David Livingston, LMFT: I do, I do. It’s, you know. Yeah, it’s. Yeah. Ideally, ideally you want your world to be expanding and growing. And in fact, I think that when you look at the long-term treatment. For any for addiction. But really anything is what you see is there’s a balanced life that’s good enough and and and that is individual and we all want different things. And you know what the balance is for each of us personally is different. But for that person, they, you know, and so they moved it around that they’ve created a balanced life that includes, you know, healthy dependency. You know, one of the things we don’t talk about much at all is what a healthy dependency is. And, you know, and so I think that’s kind of at the root of what you’re bringing up. And it’s one of the core aspects of having a good life and one of the most important aspects that are not really dealt with in terms of getting sober is that you have to create healthy dependencies, you know, which which we all need, right? That’s why it’s what society is based on and what families are based on. And, you know, work situations that are good or based on like all these things where there’s a give and take and we give something, we get something. And, you know, and the problem with addiction is that you get you you you don’t get anything that leads to your growth and development and expanding life. It just shrinks your life over and over. So. Right so yeah.

Clare Waismann, M-RAS/SUDCC II: I think the balance, Dwight that David just referred to it’s huge. It doesn’t matter what we’re talking about. You know I think in life having balances it’s you know primary to in any healthy situation.

Dwight Hurst, LPC: Yeah and I guess that’s a good clarification when you know when I go into that and say do we get overwhelmed with recovery in treatment. The funny thing is somebody can be doing more treatment than someone else and not be doing that, whereas someone else can be overwhelmed by that.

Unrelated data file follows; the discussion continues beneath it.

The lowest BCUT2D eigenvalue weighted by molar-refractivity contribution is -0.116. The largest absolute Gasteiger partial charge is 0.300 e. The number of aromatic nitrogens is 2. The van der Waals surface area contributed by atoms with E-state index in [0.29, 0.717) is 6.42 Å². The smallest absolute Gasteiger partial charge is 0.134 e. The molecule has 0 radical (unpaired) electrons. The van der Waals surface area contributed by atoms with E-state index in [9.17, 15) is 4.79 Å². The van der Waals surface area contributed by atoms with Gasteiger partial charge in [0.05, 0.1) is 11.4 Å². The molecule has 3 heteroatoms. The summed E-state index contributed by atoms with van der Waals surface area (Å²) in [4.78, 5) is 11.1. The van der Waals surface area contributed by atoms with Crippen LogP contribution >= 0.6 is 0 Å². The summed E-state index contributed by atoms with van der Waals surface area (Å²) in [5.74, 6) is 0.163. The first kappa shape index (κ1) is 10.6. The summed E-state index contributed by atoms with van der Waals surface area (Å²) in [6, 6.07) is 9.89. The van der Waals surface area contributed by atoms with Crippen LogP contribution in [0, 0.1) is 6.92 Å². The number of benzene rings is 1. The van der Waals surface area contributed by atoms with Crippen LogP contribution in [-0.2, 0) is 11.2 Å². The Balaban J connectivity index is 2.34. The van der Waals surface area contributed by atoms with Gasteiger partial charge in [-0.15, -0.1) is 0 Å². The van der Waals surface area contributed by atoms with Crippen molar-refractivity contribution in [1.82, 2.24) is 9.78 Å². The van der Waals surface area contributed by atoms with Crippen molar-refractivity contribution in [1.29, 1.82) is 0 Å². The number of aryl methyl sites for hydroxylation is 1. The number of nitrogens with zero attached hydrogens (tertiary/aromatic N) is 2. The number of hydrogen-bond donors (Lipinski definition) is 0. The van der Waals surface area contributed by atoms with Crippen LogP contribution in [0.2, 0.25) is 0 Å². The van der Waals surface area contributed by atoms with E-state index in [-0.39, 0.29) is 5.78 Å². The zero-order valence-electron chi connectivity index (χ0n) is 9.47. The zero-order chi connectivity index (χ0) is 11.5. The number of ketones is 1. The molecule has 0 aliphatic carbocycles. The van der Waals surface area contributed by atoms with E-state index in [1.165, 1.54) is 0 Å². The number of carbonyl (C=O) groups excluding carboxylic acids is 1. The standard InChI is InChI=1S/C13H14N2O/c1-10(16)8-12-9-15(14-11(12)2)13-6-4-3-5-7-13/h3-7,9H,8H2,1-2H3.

David Livingston, LMFT: And what your life looks like. For some people, there are people who maybe, maybe they’re too alone in their life and the meetings and everything really fills that void, you know, significantly and really creates a better balance. And then there can be other people where, you know, it can it can really be overestimated how much they need that. And really treatment is looking at aspects of a person’s life and then talking to them and helping them think about it. So they so, you know, because we all overestimate and underestimate things at times. Everybody it’s probably the most human thing I know. And helping someone sort of think that through so that they sort of scale things to the right size is it sounds simple, it’s not simple and it’s more profound than people think.

Dwight Hurst, LPC: So I’ve known people that have gotten very into different communities, sometimes into more cognitive behavioral therapy (CBT) or rational mode of treatments or other mental health treatments and sometimes into 12-step groups. And it’s interesting because I’ve seen some people who get everything in their life become all about drugs. And that’s what they talk about. That’s what they think about that. So then I have a friend who’s very heavily immersed into the 12-step community. And at the same time, from what he has told me, he said, I rarely think about alcohol and drugs. I think about just what we’re saying. I think about being healthy and, you know, how can I be better in my marriage? How can I be better to my kids and how can I, you know, all those things. And it’s interesting. It’s the same well to go and drink from, but it depends if we are allowing ourselves to explore kind of what is our individualized health need and that type of thing.